They say that if a medieval Greek man wanted to propose marriage, all he had to do was to toss his Intended an apple. If she caught it, or even tried to catch it (let’s keep her options open as wide as possible here) she agreed to the union. A powerful thing is the apple. Can change a life forever.
I know I’ve written about apples before, but I just can’t help it this time. Here I am in the middle of apple growing country right smack at harvest time, where there are veritable orchards of apples trundling down the narrow high-hedged lanes on their way to make Bulmers’ cider in Hereford. .
“But before Bulmers,” said new friend David, “every farm had its own orchard of cider apples.” I had puffed my way to the top of his hill and was now sitting gratefully in the comfort of his kitchen. David, the fourth of ten children, went out to work when he was very young and has worked on the land all his life . “Before Bulmers”, he repeated, “each farm took their apples to the cider press. Oh, that was a big day. It took all day. Near the press you have to have water to get the juices going. This one was near a duck pond. The horse would walk round, turning the huge stone that crushed the apples, and the juice would run into a trough to be caught and poured into their wooden barrels. (That trough – it took some making because it was carved out of stone.) They’d take the cider home and put it in the cellar, the coldest part of the house, where it would work [ferment]. All the bad was worked out in froth that would come out the top of the barrel as it was working.
It made a little bubbling noise, nothing serious, and a little smell, nothing stinky though. While it was working you couldn’t drink it – I don’t know what would happen to your insides if you did! When it was working, all the bad was worked out too. When it was ready to drink, they would turn the barrel on its end and bang in a tap. The cider was a little foggy, not as clear as you get nowadays.” Farm workers would take a small gallon barrel to the fields. Lunch would be bread and cheese and cider. That meant they could stay working on the land all day, “from morn til night” until their big meal in the evening.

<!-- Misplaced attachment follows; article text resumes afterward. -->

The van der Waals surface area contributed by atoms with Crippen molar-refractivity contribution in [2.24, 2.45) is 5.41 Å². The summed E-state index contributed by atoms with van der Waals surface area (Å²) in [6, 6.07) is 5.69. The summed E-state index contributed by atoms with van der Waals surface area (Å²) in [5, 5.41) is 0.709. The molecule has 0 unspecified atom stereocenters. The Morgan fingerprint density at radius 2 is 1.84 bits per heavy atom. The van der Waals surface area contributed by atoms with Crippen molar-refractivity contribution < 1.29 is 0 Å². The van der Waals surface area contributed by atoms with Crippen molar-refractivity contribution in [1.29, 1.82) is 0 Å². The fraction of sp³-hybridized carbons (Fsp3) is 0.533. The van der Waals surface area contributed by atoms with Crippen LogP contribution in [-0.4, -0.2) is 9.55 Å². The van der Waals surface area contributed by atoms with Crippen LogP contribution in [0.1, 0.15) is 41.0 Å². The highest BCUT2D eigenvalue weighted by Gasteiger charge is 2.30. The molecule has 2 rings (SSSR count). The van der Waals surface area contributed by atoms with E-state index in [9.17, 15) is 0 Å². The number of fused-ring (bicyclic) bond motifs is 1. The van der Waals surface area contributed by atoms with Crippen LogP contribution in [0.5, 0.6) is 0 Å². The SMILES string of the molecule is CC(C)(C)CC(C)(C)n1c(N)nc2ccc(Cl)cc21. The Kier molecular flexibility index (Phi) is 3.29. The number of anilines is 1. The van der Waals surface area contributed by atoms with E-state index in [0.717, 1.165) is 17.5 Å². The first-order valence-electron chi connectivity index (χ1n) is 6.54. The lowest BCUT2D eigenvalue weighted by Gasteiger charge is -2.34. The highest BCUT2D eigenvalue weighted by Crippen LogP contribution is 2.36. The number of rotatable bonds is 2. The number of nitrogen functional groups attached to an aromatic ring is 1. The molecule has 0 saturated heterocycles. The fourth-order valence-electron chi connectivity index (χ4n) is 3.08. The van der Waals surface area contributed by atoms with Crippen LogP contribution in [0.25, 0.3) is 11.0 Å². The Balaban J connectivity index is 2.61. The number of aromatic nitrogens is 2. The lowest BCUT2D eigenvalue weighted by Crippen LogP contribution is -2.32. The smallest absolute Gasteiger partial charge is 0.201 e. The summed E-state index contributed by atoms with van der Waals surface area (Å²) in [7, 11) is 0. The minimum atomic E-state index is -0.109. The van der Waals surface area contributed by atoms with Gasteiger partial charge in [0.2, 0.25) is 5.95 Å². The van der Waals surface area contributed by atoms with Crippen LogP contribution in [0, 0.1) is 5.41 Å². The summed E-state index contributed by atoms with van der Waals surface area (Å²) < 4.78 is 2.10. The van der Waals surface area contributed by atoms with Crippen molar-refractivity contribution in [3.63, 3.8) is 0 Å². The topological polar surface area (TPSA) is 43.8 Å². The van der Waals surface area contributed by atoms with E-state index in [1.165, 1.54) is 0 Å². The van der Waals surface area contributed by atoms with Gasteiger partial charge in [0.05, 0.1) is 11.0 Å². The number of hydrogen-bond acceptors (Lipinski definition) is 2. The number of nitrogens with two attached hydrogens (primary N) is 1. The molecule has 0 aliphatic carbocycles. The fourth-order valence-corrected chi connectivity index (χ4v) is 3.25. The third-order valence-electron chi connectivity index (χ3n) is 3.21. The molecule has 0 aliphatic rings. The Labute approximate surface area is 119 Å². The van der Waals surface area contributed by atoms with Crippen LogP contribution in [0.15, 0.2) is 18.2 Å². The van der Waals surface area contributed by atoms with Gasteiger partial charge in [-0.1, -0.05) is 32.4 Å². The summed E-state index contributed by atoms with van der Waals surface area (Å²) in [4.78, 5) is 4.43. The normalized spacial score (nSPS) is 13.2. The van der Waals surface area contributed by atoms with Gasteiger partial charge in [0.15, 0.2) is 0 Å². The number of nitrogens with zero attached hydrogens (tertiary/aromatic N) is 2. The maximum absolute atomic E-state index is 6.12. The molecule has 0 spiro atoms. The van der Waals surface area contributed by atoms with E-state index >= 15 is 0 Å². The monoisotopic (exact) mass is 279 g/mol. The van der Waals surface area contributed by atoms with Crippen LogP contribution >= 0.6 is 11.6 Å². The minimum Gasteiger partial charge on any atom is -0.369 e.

And now here I sit surrounded by the gift of apples. I see them everywhere. How can I resist the cardboard boxes and wooden crates along the wayside, begging to be taken home for free? Or the loving gifts of apple juice left at our door from people’s own mini orchards? Even the county symbol is an apple, for Heavens’ sake, and the very air is apple-scented. There are tiny juicy Coxes, and voluptuously rounded Bramley cookers, shiny red eating apples with a blushing pink inside. And when I think that these are only a few of the world’s 7500 varieties, just as lovely as the ones I now hold, I’m pretty sure that it wasn’t the serpent that tempted Eve in the Garden of Eden. It was probably the apple itself. A powerful thing is the apple. It can change history forever. .
Apple Griddlecakes (Pancakes)
These are usually eaten for breakfast, but they made a good participatory lunch the other day. Guests have to be willing to hover around your kitchen, with a hot drink. The pancakes must be eaten as soon as they’re done, otherwise they go rubbery. Waiting nearby for them to slide off the spatula means that you get them hot and fresh. To make the meal more substantial, pop a tray of sausages into the oven, to cook by themselves as you see to the pancakes. There are a few tricks to making pancakes even more successful.
In a largish bowl, mix together 4 ozs (115 grams, 1 cup) white flour, 2 teaspoons baking powder, 1 tablespoon sugar, and ½ teaspoon salt.
In another small bowl, peel, core, and dice/chop 1 tart apple. In a third bowl mix 8 – 12 tablespoons milk (I started with 8 but needed two more), 2 tablespoons melted butter or oil, and 1 egg. Beat these together well.
Heat your frying pan, or griddle. As it is heating, put the chopped apples into the flour mixture, coating the pieces well. Then dump all the liquid into the dry ingredients in one great gollup. Stir gently just until mostly moistened. Do NOT beat. Lumps are fine.
The griddle is hot when you shake water onto it and the droplets bounce off in little balls. You might want to add a little oil to your skillet. Then spoon the mixture into three or four puddles. When bubbles come up, turn and cook them for a minute or so longer on the other side. Eat immediately with butter, maple syrup or honey or jam. (Note: in our family the best pancakes usually come out at the end – gloriously perfect, just when everyone is too full to eat any more.)